What Your Child Needs to Develop Healthy Attachments
What do you think your child needs most to develop healthy attachments in life?
If you answered “love,” you’re not alone. After all, isn’t that what all humans crave? Isn’t it what parents usually shower their babies with from the moment they’re born?
While love certainly plays an important role in raising children, what they need first and foremost is a strong relationship with their primary caregiver—you.
Interestingly, the basis for this relationship is not necessarily the quality of care or love you give, but the nonverbal emotional communication between you and your child—the attachment bond.
Why the Attachment Bond is so Critical
Researchers have found that nonverbal emotional communication greatly affects how children develop emotionally, intellectually, mentally, physically, and socially. This type of communication begins early in life—as an infant—but the relationships formed through it will have lasting effects on the child’s personality and behavior throughout his or her entire life.
A stable attachment bond provides children with a solid foundation, a feeling of safety and security that makes them eager to learn and empathize. It creates trust and a healthy self-awareness. An unstable attachment bond does exactly the opposite. It hinders emotional, mental, and physical development and often leads to learning difficulties and social/relationship issues.
How to Develop a Secure Attachment Bond With Your Child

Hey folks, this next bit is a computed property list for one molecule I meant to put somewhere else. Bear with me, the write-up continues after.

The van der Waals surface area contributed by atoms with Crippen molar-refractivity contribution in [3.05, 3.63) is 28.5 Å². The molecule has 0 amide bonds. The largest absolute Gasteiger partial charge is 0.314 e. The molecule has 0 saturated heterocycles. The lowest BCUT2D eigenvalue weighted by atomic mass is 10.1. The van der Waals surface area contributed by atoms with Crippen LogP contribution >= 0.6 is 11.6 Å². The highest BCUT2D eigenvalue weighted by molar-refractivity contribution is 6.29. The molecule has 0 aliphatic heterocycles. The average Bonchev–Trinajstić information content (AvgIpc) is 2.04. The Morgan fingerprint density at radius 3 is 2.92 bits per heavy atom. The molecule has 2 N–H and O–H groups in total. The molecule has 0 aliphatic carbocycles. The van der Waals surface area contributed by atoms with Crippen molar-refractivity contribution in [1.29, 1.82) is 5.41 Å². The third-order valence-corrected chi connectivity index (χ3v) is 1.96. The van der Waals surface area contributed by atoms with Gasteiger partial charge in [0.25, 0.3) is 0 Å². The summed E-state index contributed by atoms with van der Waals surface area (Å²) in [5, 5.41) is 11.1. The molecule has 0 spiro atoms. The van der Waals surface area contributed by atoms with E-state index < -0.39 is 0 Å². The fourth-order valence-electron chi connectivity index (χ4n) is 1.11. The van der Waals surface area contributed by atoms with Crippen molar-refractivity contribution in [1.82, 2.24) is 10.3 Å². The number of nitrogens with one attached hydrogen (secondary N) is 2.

The Correct Emotional State
It’s of the utmost importance that you’re calm, understanding, and focused when interacting with your child. Only in that emotional state, is it possible for a secure attachment bond to develop.
Picking up on the nonverbal cues your child sends and responding to them, creates a connection. Nonverbal communication includes:
- Body Language. Sit or stand with an open and relaxed posture, leaning toward your child.
- Eye contact. Signal positive emotions with an affectionate look.
- Facial expression. Express your care and approval with a calm and attentive look on your face, or a genuine smile.
- Tone of voice. Use a tone that conveys concern, interest, tenderness, and understanding.
- Touch. Give a warm hug, a gentle touch on the arm, or maybe a reassuring pat on the back.
While nonverbal communication is the primary way you begin interacting with your child as an infant, it never ends, continuing throughout your lives.
Being in the Moment
Focus on the present experience and simply enjoy connecting with your child. Just listen, talk, or play. Give your full, focused attention to your child, putting distractions to the side that could cause you to miss out on engaging in the attachment process.
Adapting Your Method
Children don’t come in “one-size-fits-all” versions—they’re individuals. When trying to develop an attachment bond between you and your child, follow your child’s pace—not your own—and adapt your parenting methods to fit each individual child.
Rules and Boundaries
While an infant might not understand social rules, the older your child gets, the more important it is to establish boundaries and stick to them. Set clear rules and be disciplined, but not rigid.
Depending on the age of your child, how responsible they show themselves to be, and the specific situation, you might want to compromise with them whenever possible. This will help your older child learn self-discipline and eventually set goals for themselves.
While you might be worried that helping your child develop healthy attachments seems daunting, consider this word of encouragement: you don’t have to be a perfect parent to give them the best start!
Neither do you have to fret over missing a certain “window,” within which to accomplish it. Although it’s easiest to form a secure attachment bond with an infant, you can begin helping your child feel safe and secure at any age. It’s never too late!
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